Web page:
• Don Salmon

    September 10, 2022 at 4:18 pm

    Perfect. Better than perfect.

    you’ve hit on what is perhaps the single most absurd, impossible, frustrating thing about the whole modern mindfulness/meditation movement – that it is taught in a way to REINFORCE our sense of separateness and disconnectedness from each other, from the world (and if I may add, from the Divine).

    This is all an essential part of ALL traditional contemplative traditions. However, our modern arrogant borrowers of ancient contemplative practices have long felt that we need to “leave aside” all that primitive stuff and only take “what works” scientifically, and what can be shown to be intellectually respectable. One of the things they left aside is the central importance of “sangha,” the spiritual community.

    Well, it turns out that you cannot find ANY contemplative practitioners anywhere on the planet where the entire practice is seen to involve a separate individual (I’m even including those who do month or years-long retreats – they just don’t have the sense of themselves as utterly cut-off separate points the way most modern people experience themselves).

    I would say that the single most damaging thing in the whole modern movement is that the way mindfulness and similar practices are taught, it can reinforce individual separateness, narcissism, obsessive compulsive tendencies, even schizoid tendencies!!

    Owen Barfield has a beautiful image for this. He says prior to the modern era, most people felt the sky to be like clothing that is an essential part of their being. With the emergence of what Jean Gebser called “the deficient mode of the mental structure of consciousness,” (Descartes’ “I think therefore I am,” and Galileo’s casting away of all experiential qualities as illusory), the world is placed – as Kierkegaard once wrote so beautifully – as some kind of alien thing into which we are placed without having a clue as to how we connect to it or even why we’re here.

    This has resulted in an incoherent, parasitic, nihilistic view being attached to the whole of our modern science – what is called variously “physicalism,” “Materialism,” or “positivism.” As one physicist noted, we take this in “with our mother’s milk,” and until we examine it closely, we have no idea how much it has affected our entire political, economic, military, scientific, artistic, systems AND our very mind and body. Meditation potentially can undo this, but if we take a physicalist approach to meditation, it will be just one more instrument of our destruction.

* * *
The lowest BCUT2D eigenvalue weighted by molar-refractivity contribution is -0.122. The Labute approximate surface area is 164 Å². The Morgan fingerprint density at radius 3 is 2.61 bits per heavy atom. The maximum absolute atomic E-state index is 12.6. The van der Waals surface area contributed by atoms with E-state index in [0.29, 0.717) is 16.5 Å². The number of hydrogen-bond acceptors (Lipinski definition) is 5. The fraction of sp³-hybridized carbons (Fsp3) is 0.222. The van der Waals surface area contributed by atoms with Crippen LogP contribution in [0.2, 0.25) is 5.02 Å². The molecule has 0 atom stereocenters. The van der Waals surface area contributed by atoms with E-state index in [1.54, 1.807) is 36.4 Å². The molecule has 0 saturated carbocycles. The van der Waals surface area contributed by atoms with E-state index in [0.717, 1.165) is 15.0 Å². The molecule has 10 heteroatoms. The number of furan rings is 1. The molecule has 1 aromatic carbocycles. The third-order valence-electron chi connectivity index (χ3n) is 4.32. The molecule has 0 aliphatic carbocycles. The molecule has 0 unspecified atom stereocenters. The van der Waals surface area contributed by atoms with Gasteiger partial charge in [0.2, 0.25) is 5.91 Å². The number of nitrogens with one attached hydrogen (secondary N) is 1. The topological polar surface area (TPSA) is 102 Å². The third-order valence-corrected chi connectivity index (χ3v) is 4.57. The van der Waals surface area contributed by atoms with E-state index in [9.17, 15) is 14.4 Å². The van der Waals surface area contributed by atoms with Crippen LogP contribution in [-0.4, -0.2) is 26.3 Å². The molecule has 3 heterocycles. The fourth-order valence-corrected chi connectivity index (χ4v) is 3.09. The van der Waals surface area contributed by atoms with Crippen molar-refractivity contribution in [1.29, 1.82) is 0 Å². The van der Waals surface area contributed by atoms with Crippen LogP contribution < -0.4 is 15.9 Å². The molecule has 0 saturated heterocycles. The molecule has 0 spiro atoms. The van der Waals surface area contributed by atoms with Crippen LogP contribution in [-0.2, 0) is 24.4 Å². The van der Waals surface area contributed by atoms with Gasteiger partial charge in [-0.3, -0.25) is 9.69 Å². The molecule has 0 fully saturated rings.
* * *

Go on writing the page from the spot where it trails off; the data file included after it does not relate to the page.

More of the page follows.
You can get a sense of this if you talk to any conservative evangelist and ask them what St. Paul meant when he told the Athenians, “As your wise folks of ancient times knew, God is that “in which we live and move and have our being.” I once asked a graduate student at Bob Jones (fundamentalist Christian) University who had read the Bible in Greek about why conservatives feel the need to put God so far away from us, and he said, “Oh no, the King James translation is wrong. God is He “BY” whom we live and move and have our being. we don’t live “IN” God.”

    Interestingly, one of the most common pieces of advice my Kriya Yoga teacher, Roy Eugene Davis, used to give about prayer was “Don’t pray TO God. Pray IN God.” Something similar was meant by the old Taoist sage who told Buddhist writer John Blofeld, “Nirvana does not just involved ‘the dewdrop slipping into the shining sea,’ which seems to involve the complete loss of individuality. When you realize the Tao, you – the apparent finite – BECOME the infinite but WITHOUT LOSS OF INDIVIDUALITY.’

    This is very important, because so many of us feel oppressed by our separateness, we are inclined to try to escape with psychedelics, or inappropriate use of meditation, or following authoritarian leaders, or obsessing about patterns of eating, or any number of ways.


    It’s hard to put that all together when I’m introducing practices, but you know what? Your comment is just the perfect counterpart to what I’m saying. All of these ways of “being” (these different mode of practice and attending are all ways of be-ing, which is why I included the BE logo next to the name of this group) are intended to assist us in seeing past the “exclusive concentration” or “separative” consciousness which is so characteristic of the modern age.

    I’ll close with a story, one of my favorites about the profound nature of attention, and one which emphases the journey from disconnectedness to what Vietnamese Zen Buddhist teacher Thich Nhat Hanh calls “interbeing.”


    Paula was a nurse on 12 hour shifts, and the stress was so intense that over the years, she had developed crippling migraines, severe stomach cramps (both chronically painful) and sudden, overwhelming panic attacks as well as generalized anxiety.

    She went to Dr. Les Fehmi, who treated pain, depression, anxiety, relationship problems – and even trained Olympic athletes – simply by teaching them to attend differently to their experience.

    In Pam’s case, he noted that her habitual mode of attention was to grip experience as if it was made of discrete, separate elements, each to be manipulated and controlled. All he taught her was to shift her attention frequently to notice the space around objects (as well as the “space” between and around thoughts). She did individual closed-eyes practice about 45′ twice a day, but the most important thing (as you rightly observe, Elspeth) was to make this shift in the midst of activity, in the midst of interaction and connecting with nature, with others, with the world.

    In just three weeks, ALL of the symptoms – from which she had suffered for years – were completely gone.

    And she also said, in three months, there were major improvements in virtually every area of her life.